A legal group dedicated to fighting anti-Semitism announced Wednesday that it has launched a lawsuit to challenge a proposed ban on circumcision of males under the age of 18.
The Anti-Defamation League joined with Jewish Community Relations Council of San Francisco, various doctors and Jewish and Muslim individuals to ask the Department of Elections to remove the circumcision proposal from the November ballot. The coalition argues that the City of San Francisco does not have the power to enact an anti-circumcision proposition if approved by voters.
"Existing California law is clear," said Nancy Appel, ADL associate director in San Francisco. "Only the state can make rules about medical procedures and this initiative violates that law."
Under the California Business and Professions Code, municipalities cannot "prohibit a healing-arts professional licensed within the state ... from engaging in any act or performing any procedure that falls within the professionally recognized scope of practice of that license," ADL highlights in its statement.
Given those guidelines, the ADL asserts that the ballot question launched by advocacy group Male Genital Mutilation Bill (MGMB) is senseless.
"Not only does this initiative waste time, energy and expense, but it also offends the notions of parental rights and freedom of religion. It is unconstitutional and, as we allege in this lawsuit, contrary to California law," said Appel.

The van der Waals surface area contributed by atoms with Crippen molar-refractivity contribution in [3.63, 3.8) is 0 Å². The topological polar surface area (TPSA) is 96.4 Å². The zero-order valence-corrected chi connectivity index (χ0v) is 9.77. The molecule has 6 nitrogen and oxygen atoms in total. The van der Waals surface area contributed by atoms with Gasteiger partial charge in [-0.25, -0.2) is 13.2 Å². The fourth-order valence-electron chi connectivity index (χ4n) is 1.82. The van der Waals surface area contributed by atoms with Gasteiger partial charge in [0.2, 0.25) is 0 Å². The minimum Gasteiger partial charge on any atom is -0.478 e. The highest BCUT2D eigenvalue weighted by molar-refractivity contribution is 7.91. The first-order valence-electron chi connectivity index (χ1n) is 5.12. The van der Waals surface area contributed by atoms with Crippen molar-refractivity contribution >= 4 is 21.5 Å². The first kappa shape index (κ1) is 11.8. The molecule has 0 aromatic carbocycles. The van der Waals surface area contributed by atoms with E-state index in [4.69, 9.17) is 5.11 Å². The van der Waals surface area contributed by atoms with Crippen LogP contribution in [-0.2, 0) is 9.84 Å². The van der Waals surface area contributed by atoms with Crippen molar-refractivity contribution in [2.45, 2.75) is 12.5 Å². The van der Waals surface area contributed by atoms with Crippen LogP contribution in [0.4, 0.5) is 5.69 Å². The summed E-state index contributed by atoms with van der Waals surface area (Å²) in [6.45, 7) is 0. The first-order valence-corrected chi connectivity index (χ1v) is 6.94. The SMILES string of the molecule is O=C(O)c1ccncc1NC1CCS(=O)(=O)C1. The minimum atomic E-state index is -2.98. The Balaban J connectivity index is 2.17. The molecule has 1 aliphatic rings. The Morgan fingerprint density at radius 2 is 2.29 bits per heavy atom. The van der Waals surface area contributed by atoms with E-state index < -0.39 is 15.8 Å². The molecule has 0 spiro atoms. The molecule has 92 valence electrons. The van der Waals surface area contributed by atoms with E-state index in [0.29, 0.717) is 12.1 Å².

Christians have also expressed opposition to the referendum.
Christians, unlike Muslims and Jews, generally do not require circumcision. The Christian faith, however, shares a common spiritual tie with Jews and Muslims in the prophet Abraham. The National Association of Evangelicals, which represents more than 45,000 churches, acknowledged that common spiritual heritage in a June statement.
"We join Jews and Muslims in opposing this ban and standing together for religious freedom," said NAE President Leith Anderson.
He continued, "Jews, Muslims, and Christians all trace our spiritual heritage back to Abraham. Biblical circumcision begins with Abraham. No American government should restrict this historic tradition. Essential religious liberties are at stake."
MGMB, led by San Francisco Director Lloyd Schofield, collected more than 7,700 signatures on a petition to guarantee the anti-circumcision proposal will appear on the ballot for the November 11 election.
"The base of our argument is you're spending incredible amounts of money doing painful and damaging surgery to an unwilling patient," Schofield told the San Francisco Chronicle.
During a circumcision, the excess foreskin surrounding the male genitalia is clipped off. On infants, circumcision is usually performed between the first and eighth day after birth.
Contributors to WebMD affirm the procedure is often painful for both newborns and adults.
The American Academy of Pediatrics informs parents in a 2005 policy statement that the procedure has potential benefits and risks, and is not essential to the child's current well-being.
It also states it is legitimate for the parents to take into account cultural, religious, and ethnic traditions, in addition to medical factors, when making this choice.
If passed, the MGMB's bill will take that choice away from parents, even in the case of religious convictions.
The bill does not provide a religious exemption and punishes violators of the law with fines of up to $1,000 or one year in jail.
The ADL is a member of the Committee for Parental Choice & Religious Freedom, which is leading the opposition to the proposed ban.